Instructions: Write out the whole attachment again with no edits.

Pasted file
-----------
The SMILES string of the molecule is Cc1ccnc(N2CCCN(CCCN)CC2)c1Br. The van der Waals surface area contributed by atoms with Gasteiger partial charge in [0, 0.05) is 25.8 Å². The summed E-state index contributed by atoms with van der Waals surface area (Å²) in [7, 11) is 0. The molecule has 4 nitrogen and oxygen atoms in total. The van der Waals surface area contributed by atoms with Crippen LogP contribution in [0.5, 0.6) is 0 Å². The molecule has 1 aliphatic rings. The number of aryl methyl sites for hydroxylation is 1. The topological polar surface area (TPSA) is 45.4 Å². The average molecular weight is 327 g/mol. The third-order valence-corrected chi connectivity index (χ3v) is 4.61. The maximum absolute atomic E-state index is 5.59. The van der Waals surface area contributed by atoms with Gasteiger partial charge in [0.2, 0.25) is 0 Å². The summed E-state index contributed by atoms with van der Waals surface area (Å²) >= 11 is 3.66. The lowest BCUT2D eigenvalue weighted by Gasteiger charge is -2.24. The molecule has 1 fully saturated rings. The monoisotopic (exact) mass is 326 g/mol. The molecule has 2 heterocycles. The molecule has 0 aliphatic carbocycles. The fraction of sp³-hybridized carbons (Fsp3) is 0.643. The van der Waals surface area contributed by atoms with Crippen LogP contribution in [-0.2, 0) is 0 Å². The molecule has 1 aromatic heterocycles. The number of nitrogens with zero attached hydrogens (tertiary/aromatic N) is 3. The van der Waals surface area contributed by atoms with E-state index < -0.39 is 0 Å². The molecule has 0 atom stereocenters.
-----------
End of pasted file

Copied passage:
The SMILES string of the molecule is Cc1ccnc(N2CCCN(CCCN)CC2)c1Br. The van der Waals surface area contributed by atoms with Gasteiger partial charge in [0, 0.05) is 25.8 Å². The summed E-state index contributed by atoms with van der Waals surface area (Å²) in [7, 11) is 0. The molecule has 4 nitrogen and oxygen atoms in total. The van der Waals surface area contributed by atoms with Crippen LogP contribution in [0.5, 0.6) is 0 Å². The molecule has 1 aliphatic rings. The number of aryl methyl sites for hydroxylation is 1. The topological polar surface area (TPSA) is 45.4 Å². The average molecular weight is 327 g/mol. The third-order valence-corrected chi connectivity index (χ3v) is 4.61. The maximum absolute atomic E-state index is 5.59. The van der Waals surface area contributed by atoms with Gasteiger partial charge in [0.2, 0.25) is 0 Å². The summed E-state index contributed by atoms with van der Waals surface area (Å²) >= 11 is 3.66. The lowest BCUT2D eigenvalue weighted by Gasteiger charge is -2.24. The molecule has 1 fully saturated rings. The monoisotopic (exact) mass is 326 g/mol. The molecule has 2 heterocycles. The molecule has 0 aliphatic carbocycles. The fraction of sp³-hybridized carbons (Fsp3) is 0.643. The van der Waals surface area contributed by atoms with Crippen LogP contribution in [-0.2, 0) is 0 Å². The molecule has 1 aromatic heterocycles. The number of nitrogens with zero attached hydrogens (tertiary/aromatic N) is 3. The van der Waals surface area contributed by atoms with E-state index < -0.39 is 0 Å². The molecule has 0 atom stereocenters.